Small entrepreneurs contribute to developing economies by bringing innovation and growth to the community in which their business is established. Small entrepreneurship tends to attract talent that might not fulfill the criterion of Biggies yet can implement new solutions for existing ideas. Large enterprises often benefit from small entrepreneurship within the local community by outsourcing various business functions to small businesses for completion.
Adaptable to Changing Economic Climates
Small entrepreneurs generally have a customer-oriented approach, and they fully understand the needs of the community. Their businesses possess the potential to respond and quickly adapt to changing economic climates. People may give up on more prominent brands amid an economic crisis, but they may remain loyal to their favorite small entrepreneurship. This loyalty enables small entrepreneurship to stay afloat during tough times and continue to strengthen local economies. Since a small entrepreneur has limited capital on a stake compared to a prominent businessperson, they have less losses in times of economic crisis.
Substantial Tax Contributions
When consumers promote small entrepreneurs, they are giving money back to their community. Thriving local entrepreneurship may generate high revenue levels, meaning it will pay higher taxes, including local property taxes. These taxes are then used for public safety and welfare like the police, fire, and schools. Small entrepreneurship also impacts economic growth by improving sales tax collection.
Potential to Grow
Small entrepreneurs of today have the potential to grow into large corporations one day. Like Nike and Ben and Jerry’s, they started as small entrepreneurs and grew into significant players in the international marketplace. How can we forget tech Giants, Microsoft, and Amazon? They started as a small business and grew into a world changer within years. A small business idea has the potential to change the world someday. That’s why promoting small businesses that grow into large businesses eventually benefits not just the community and the country but the entire world maybe.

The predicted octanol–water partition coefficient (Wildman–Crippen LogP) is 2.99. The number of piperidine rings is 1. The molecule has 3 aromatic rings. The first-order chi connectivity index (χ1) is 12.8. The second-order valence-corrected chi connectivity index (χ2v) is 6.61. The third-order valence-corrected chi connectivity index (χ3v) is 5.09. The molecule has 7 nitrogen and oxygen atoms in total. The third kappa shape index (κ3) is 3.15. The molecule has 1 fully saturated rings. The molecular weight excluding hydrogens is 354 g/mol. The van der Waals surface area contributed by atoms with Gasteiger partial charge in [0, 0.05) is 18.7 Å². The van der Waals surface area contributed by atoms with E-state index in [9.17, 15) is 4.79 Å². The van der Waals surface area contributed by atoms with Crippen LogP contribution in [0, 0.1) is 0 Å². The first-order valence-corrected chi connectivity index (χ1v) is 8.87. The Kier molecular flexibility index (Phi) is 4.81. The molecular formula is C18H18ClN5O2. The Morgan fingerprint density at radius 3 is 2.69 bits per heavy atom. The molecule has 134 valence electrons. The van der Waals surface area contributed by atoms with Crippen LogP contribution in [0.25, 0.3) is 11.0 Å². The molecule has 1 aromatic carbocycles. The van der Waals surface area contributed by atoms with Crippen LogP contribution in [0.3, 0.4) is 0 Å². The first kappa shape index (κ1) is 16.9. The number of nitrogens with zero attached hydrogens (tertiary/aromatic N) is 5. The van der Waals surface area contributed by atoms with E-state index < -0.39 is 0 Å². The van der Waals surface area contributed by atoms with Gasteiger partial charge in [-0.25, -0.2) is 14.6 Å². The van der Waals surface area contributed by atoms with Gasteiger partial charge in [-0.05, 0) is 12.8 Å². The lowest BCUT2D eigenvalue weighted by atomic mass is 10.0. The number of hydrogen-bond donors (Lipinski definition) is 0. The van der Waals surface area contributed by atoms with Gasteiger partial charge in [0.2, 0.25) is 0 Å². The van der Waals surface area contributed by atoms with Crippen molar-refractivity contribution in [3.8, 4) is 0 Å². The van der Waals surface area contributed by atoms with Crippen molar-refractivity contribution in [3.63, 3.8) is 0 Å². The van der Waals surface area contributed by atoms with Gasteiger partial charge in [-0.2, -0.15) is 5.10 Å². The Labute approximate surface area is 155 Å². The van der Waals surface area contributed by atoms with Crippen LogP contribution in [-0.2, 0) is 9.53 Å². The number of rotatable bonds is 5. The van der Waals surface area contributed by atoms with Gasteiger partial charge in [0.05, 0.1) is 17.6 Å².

When small entrepreneurs become industry leaders, they remain in the community where they first established their business. Having a headquarter of a large corporation in a community further helps in providing better employment opportunities and stimulating the economy. With so many success stories around, developing countries are focusing on facilitating small entrepreneurs to contribute to the betterment of not just their community but to the country and maybe the entire world.
Supportive Governmental Policies
Small entrepreneurs need supportive governmental policies to thrive. Many developing countries have started to tailor their policies to offer governmental support and assistance to Small and Medium Enterprises to encourage more entrepreneurs to come forward with better business ideas.
Gone are the days when an economy could survive and flourish without the contribution of small entrepreneurs. Industry leaders may become a threat to the economy as they can create a monopoly and exploit the policies for their benefits instead of the betterment of the community and the country. Empowering small entrepreneurs brings a sense of balance to the equation. Developing countries across the globe offer free of interest or low-interest business loans to small entrepreneurs to offer much-needed support to establish and run their businesses. While it is justified that the governmental machinery and investors should indulge the big entrepreneurs, it is also imperative for them to incubate the small entrepreneurs with due diligence.
All these governmental policies require strict checks and balances to ensure that the support reaches where it is intended to reach and not get lost somewhere in between. Small entrepreneurs might not require millions in funding as most of them lack financing on a day-to-day, weekly, or monthly basis, but they should closely monitor their revenue. The rate of return should be carefully observed so that it doesn’t become a resource drain rather than an economic support system.
Developing countries must show commitment in not just words but with supportive policies to help small entrepreneurs thrive. They must make financing options easily accessible to every small entrepreneur. Governments must partner with private banks and investors to offer subsidies to offset their costs. The entire system should work together to ensure fast clearances and approvals of loan applications. Systems must encourage small entrepreneurs to use the latest technology to scale up and eventually become big corporations.
Above all, small entrepreneurs, who don’t have connections, must be protected from any harassment. They should get facilitated to access platforms where they can flaunt their ideas. In conclusion, developing countries should have both micro and macro enablers of growth, and small entrepreneurs are vital in this case.